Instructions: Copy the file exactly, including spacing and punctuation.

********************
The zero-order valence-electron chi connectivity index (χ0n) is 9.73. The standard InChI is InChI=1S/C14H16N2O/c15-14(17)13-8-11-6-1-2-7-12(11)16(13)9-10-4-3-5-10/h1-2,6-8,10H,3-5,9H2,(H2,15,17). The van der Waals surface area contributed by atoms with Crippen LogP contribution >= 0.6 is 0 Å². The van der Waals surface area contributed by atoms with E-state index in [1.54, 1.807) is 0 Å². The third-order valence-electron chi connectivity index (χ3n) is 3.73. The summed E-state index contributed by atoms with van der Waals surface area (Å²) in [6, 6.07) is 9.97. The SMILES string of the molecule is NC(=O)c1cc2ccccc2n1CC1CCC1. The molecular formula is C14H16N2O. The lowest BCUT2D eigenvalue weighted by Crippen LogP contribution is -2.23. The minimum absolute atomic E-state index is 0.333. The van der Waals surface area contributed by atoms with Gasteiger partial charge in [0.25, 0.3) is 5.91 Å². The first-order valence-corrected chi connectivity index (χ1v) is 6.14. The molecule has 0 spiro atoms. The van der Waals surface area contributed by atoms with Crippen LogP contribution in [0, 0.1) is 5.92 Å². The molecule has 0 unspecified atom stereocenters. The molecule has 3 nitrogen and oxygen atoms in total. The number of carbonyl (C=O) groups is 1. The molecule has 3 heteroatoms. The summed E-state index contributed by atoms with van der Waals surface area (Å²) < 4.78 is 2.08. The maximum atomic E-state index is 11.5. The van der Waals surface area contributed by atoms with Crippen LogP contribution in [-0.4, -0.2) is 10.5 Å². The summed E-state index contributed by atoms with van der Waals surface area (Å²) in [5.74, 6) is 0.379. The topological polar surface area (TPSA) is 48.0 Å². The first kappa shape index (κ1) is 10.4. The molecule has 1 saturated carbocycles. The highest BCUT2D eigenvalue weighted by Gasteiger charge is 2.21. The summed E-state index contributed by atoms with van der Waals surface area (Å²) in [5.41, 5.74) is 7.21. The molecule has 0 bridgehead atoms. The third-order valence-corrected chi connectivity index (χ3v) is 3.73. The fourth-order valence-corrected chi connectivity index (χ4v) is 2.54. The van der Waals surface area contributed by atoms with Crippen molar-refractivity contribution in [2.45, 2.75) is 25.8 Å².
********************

The zero-order valence-electron chi connectivity index (χ0n) is 9.73. The standard InChI is InChI=1S/C14H16N2O/c15-14(17)13-8-11-6-1-2-7-12(11)16(13)9-10-4-3-5-10/h1-2,6-8,10H,3-5,9H2,(H2,15,17). The van der Waals surface area contributed by atoms with Crippen LogP contribution >= 0.6 is 0 Å². The van der Waals surface area contributed by atoms with E-state index in [1.54, 1.807) is 0 Å². The third-order valence-electron chi connectivity index (χ3n) is 3.73. The summed E-state index contributed by atoms with van der Waals surface area (Å²) in [6, 6.07) is 9.97. The SMILES string of the molecule is NC(=O)c1cc2ccccc2n1CC1CCC1. The molecular formula is C14H16N2O. The lowest BCUT2D eigenvalue weighted by Crippen LogP contribution is -2.23. The minimum absolute atomic E-state index is 0.333. The van der Waals surface area contributed by atoms with Gasteiger partial charge in [0.25, 0.3) is 5.91 Å². The first-order valence-corrected chi connectivity index (χ1v) is 6.14. The molecule has 0 spiro atoms. The van der Waals surface area contributed by atoms with Crippen LogP contribution in [0, 0.1) is 5.92 Å². The molecule has 0 unspecified atom stereocenters. The molecule has 3 nitrogen and oxygen atoms in total. The number of carbonyl (C=O) groups is 1. The molecule has 3 heteroatoms. The summed E-state index contributed by atoms with van der Waals surface area (Å²) < 4.78 is 2.08. The maximum atomic E-state index is 11.5. The van der Waals surface area contributed by atoms with Crippen LogP contribution in [-0.4, -0.2) is 10.5 Å². The summed E-state index contributed by atoms with van der Waals surface area (Å²) in [5.74, 6) is 0.379. The topological polar surface area (TPSA) is 48.0 Å². The first kappa shape index (κ1) is 10.4. The molecule has 1 saturated carbocycles. The highest BCUT2D eigenvalue weighted by Gasteiger charge is 2.21. The summed E-state index contributed by atoms with van der Waals surface area (Å²) in [5.41, 5.74) is 7.21. The molecule has 0 bridgehead atoms. The third-order valence-corrected chi connectivity index (χ3v) is 3.73. The fourth-order valence-corrected chi connectivity index (χ4v) is 2.54. The van der Waals surface area contributed by atoms with Crippen molar-refractivity contribution in [2.45, 2.75) is 25.8 Å².